We gave it a B-
There is one obvious reason to attempt a revival of Welcome Back, Kotter, as Nick at Nite is doing by adding the sitcom to its prime-time schedule: The show’s breakout star, John Travolta, is now more popular than ever, thanks to his recent Oscar-nominated turn in Pulp Fiction. But when Welcome Back, Kotter debuted in 1975, the focus wasn’t on Travolta but on Gabe Kaplan, a stand-up comic who had parlayed a few of his most beloved routines — wry tales of his Brooklyn street youth — into the premise for Kotter.
Kaplan was an unlikely fellow to anchor a sitcom. Throughout Kotter‘s four-season stint, his primary facial expression was a fixed smirk. This worked fine for stand-up — it was a signal to the audience that they were in on all the jokes — but as a comedic actor, he was as stiff as the bristly mustache that almost hid the smirk. Lest we forget Kaplan’s roots, Kotter had the star doing bits from his stand-up act in nearly every episode, the material either awkwardly worked into the plot or used as stand-alone scenes to begin and end an episode. As a result of all this, Kaplan looks noticeably ill at ease; it’s no wonder that he opted out of television once the series went off the air.
These days, what with the success of Roseanne, Tim Allen, and Ellen DeGeneres, the notion of a relatively young comic with little acting experience carrying a television show isn’t anything new. But in the mid-’70s, it was still a bit of a novelty. Kotter‘s immediate predecessor was Chico and the Man, which had premiered a season earlier and turned young comedian Freddie Prinze into an instant TV star. Chico was executive-produced by James Komack, and Komack saw Gabe Kaplan as his next big meal ticket. What neither Komack nor Kaplan had anticipated was just how much America would love the Sweathogs.
The premise of Kotter — Brooklyn guy comes back to his old neighborhood to teach and encounters a new generation of hoodlums — served as a showcase for a motley quartet: Travolta as Vinnie Barbarino, Ron Palillo as whiny Arnold Horshack, Lawrence-Hilton Jacobs as smoothy Freddie ”Boom Boom” Washington, and Robert Hegyes as dim-bulb Juan Epstein. It was sort of West Side Story meets the Marx Brothers. Indeed, Hegyes had Harpo’s nimbus of hair and inflected his lines like Chico.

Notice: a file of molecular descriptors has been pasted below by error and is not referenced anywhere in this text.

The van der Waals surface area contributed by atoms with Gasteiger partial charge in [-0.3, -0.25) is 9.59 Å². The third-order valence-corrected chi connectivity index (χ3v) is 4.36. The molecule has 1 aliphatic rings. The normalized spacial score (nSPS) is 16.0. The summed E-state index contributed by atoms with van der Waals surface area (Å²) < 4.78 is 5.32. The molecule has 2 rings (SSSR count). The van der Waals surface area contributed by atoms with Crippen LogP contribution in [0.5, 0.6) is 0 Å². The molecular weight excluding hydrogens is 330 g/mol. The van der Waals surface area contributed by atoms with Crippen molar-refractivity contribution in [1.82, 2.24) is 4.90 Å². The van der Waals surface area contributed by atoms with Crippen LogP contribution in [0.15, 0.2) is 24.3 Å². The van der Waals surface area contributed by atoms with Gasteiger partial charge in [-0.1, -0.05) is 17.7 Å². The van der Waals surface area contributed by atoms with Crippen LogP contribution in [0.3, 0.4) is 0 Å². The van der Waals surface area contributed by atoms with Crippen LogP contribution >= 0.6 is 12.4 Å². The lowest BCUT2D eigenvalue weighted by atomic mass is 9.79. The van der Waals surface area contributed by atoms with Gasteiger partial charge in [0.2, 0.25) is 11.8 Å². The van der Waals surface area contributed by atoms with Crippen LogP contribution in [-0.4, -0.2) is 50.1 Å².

Watch Kotter on Nick at Nite and you’ll immediately realize that the Sweathogs have since served as the models for everything from the feather-brained students of Saved by the Bell to (in the case of Horshack) the ultranerdiness of Family Matters‘ Steve Urkel. There’s also the added pleasure of nostalgia in viewing Kotter now: You’re as likely to guffaw at the idea of bell-bottoms and mood-ring jokes as you are at the punchlines the scriptwriters intended. But the chief pleasure of Kotter in the mid-’90s is what made all the girls in the studio audience scream in the mid-’70s: Travolta. Sure, a lot of the goodwill a modern viewer has toward Vinnie Barbarino now is because it’s a kick to know what this good-looking, shaggy-haired kid did post-Kotter: became a pop-culture fixture in Saturday Night Fever, proved his legit acting credentials in Brian De Palma’s underrated Blow Out, and embodied the ultimate Sweathog’s nightmare in Pulp Fiction.
Nonetheless, Travolta steals every second of Kotter. (If you don’t think so, check out the late episodes that featured alternative heartthrob Stephen Shortridge.) Travolta’s Brooklyn accent is more convincing than that of anyone else in the cast, and, alone among his costars, he exudes a friendliness and vulnerability that makes the machine-gun pace of the jokes bearable. In his time, Barbarino was Fonzie with a soul; seen now, he’s Travolta on a roll. B-